Published: Fri, December 08, 2017
Markets | By Noel Gibbs

Most US Airlines Set To Limit Use Of 'Smart Bags'

Most US Airlines Set To Limit Use Of 'Smart Bags'

Effective Jan. 15, American Airlines and Alaska Airlines will no longer check smart luggage with non-removable batteries-which could overheat and become a fire hazard during flight.

Most airlines will allow smart luggage on their flights if the batteries are removed, but some smart luggage bags don't give users that option.

In addition, spokespeople for United Continental and Southwest Airlines said both airlines also plan to announce new smart bag policies soon. But airlines fear that the lithium ion batteries the bags carry could spark fires in overhead compartments or cargo holds.

Smart bags have grown in popularity with travelers over the years because they offer USB ports where customers can charge their phones and other tech devices. The rationale is that if a battery were to catch fire, it can more easily be extinguished in the passenger cabin, versus in the cargo hold.

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The move to restrict luggage with built-in batteries was spearheaded by American Airlines and the International Air Transport Association in order to decrease the risk of fires caused by lithium-ion batteries. Per CNN, Delta and Alaska's policies will even apply to carry-on bags, and will go into effect on January 15th, 2018.

Travelers will still be allowed to check smart luggage with removable batteries, provided they take those batteries with them in the cabin.

But all those extras come with a hitch: namely that some are powered by lithium ion batteries, which in 2016, figured prominently the recall of roughly 2.5 million Samsung Galaxy Note 7 smartphones after reports that their lithium ion batteries exploded. Passengers carrying smart luggage onboard must be able to show the battery can be removed if needed, and any smart bags with non-removable batteries will be banned.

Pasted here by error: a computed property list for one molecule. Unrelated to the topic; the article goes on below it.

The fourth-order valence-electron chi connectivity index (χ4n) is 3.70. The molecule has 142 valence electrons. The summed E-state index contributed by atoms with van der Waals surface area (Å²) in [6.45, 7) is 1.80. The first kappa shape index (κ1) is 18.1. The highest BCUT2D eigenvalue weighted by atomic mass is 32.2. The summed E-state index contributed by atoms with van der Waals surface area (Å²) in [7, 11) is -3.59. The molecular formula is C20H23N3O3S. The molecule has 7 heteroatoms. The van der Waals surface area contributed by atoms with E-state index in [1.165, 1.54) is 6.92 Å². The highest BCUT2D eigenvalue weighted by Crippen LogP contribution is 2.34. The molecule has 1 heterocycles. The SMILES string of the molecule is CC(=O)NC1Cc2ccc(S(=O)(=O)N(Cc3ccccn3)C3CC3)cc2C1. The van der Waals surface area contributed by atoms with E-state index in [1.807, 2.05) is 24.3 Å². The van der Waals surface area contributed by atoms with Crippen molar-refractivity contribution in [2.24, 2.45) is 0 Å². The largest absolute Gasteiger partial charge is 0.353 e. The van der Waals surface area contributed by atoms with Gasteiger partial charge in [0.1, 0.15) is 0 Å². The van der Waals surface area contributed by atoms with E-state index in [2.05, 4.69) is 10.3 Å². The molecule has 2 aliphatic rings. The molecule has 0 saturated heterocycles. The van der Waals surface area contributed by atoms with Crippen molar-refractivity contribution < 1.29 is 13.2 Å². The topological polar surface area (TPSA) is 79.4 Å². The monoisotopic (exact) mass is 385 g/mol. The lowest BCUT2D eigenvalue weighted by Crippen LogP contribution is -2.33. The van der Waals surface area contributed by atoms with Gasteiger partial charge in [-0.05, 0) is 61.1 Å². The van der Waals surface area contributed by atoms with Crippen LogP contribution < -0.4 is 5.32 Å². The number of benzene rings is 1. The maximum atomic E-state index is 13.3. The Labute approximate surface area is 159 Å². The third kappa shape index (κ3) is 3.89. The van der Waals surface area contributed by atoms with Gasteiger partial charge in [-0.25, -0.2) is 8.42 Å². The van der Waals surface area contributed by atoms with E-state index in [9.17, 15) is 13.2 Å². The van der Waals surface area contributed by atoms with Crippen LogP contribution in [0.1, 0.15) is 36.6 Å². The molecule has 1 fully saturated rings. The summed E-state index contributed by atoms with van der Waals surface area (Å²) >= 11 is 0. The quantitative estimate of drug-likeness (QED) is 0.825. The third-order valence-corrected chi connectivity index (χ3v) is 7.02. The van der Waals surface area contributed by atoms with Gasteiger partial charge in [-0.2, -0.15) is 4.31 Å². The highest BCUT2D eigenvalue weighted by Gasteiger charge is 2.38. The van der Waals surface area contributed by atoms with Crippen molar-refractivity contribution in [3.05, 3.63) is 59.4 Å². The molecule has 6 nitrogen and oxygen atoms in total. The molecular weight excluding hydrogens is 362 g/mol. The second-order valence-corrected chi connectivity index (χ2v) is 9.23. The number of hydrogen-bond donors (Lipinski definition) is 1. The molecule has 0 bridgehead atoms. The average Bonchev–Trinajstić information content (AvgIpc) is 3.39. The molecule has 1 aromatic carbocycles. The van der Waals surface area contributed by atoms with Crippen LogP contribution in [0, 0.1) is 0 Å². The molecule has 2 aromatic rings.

Bluesmart said its bags comply with current federal regulations from the Department of Transportation, the Federal Aviation Administration and the Federal Communications Commission.

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"Spare (uninstalled) lithium metal and lithium ion batteries are always prohibited in checked baggage and must be placed in carry-on".

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In a statement to CNN, Bluesmart wrote that they are "saddened by these latest changes to some airline regulations and feel it is a step back not only for travel technology, but that it also presents an obstacle to streamlining and improving the way we all travel". But now that we live in an era where airline security procedures are increasingly eating into the convenience of air travel, smart luggage also just got a lot less useful. To date, neither the TSA nor FAA have endorsed a smart bag as approved.

One can only assume that there's a security risk from non-removable batteries that airport security can't check-out.

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